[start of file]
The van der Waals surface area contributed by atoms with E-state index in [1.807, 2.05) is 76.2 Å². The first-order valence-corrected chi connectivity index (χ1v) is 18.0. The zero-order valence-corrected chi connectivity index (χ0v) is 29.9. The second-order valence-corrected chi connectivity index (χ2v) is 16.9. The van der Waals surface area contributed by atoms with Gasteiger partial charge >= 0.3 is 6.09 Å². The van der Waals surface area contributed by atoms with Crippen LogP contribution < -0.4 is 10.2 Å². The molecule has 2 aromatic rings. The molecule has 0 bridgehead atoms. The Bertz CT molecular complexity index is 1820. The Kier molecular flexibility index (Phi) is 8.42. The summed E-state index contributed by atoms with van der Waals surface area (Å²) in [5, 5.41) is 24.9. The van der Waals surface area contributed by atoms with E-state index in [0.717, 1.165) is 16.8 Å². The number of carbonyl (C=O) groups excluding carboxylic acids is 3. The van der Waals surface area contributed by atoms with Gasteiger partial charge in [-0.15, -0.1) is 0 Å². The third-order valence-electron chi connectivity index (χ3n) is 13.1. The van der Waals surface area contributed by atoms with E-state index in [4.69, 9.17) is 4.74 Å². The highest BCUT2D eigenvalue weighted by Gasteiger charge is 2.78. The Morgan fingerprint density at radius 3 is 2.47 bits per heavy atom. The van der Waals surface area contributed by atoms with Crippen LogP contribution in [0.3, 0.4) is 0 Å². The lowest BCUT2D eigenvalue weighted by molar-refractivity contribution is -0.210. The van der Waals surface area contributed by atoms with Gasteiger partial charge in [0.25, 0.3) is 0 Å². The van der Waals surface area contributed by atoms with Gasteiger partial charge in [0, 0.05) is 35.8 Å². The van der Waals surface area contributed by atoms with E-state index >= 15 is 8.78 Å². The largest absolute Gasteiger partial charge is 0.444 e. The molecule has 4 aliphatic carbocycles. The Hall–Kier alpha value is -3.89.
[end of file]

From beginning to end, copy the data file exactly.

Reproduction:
The van der Waals surface area contributed by atoms with E-state index in [1.807, 2.05) is 76.2 Å². The first-order valence-corrected chi connectivity index (χ1v) is 18.0. The zero-order valence-corrected chi connectivity index (χ0v) is 29.9. The second-order valence-corrected chi connectivity index (χ2v) is 16.9. The van der Waals surface area contributed by atoms with Gasteiger partial charge >= 0.3 is 6.09 Å². The van der Waals surface area contributed by atoms with Crippen LogP contribution < -0.4 is 10.2 Å². The molecule has 2 aromatic rings. The molecule has 0 bridgehead atoms. The Bertz CT molecular complexity index is 1820. The Kier molecular flexibility index (Phi) is 8.42. The summed E-state index contributed by atoms with van der Waals surface area (Å²) in [5, 5.41) is 24.9. The van der Waals surface area contributed by atoms with E-state index in [0.717, 1.165) is 16.8 Å². The number of carbonyl (C=O) groups excluding carboxylic acids is 3. The van der Waals surface area contributed by atoms with Gasteiger partial charge in [-0.15, -0.1) is 0 Å². The third-order valence-electron chi connectivity index (χ3n) is 13.1. The van der Waals surface area contributed by atoms with E-state index in [4.69, 9.17) is 4.74 Å². The highest BCUT2D eigenvalue weighted by Gasteiger charge is 2.78. The Morgan fingerprint density at radius 3 is 2.47 bits per heavy atom. The van der Waals surface area contributed by atoms with Crippen LogP contribution in [0.3, 0.4) is 0 Å². The lowest BCUT2D eigenvalue weighted by molar-refractivity contribution is -0.210. The van der Waals surface area contributed by atoms with Gasteiger partial charge in [0.25, 0.3) is 0 Å². The van der Waals surface area contributed by atoms with Gasteiger partial charge in [0, 0.05) is 35.8 Å². The van der Waals surface area contributed by atoms with E-state index >= 15 is 8.78 Å². The largest absolute Gasteiger partial charge is 0.444 e. The molecule has 4 aliphatic carbocycles. The Hall–Kier alpha value is -3.89.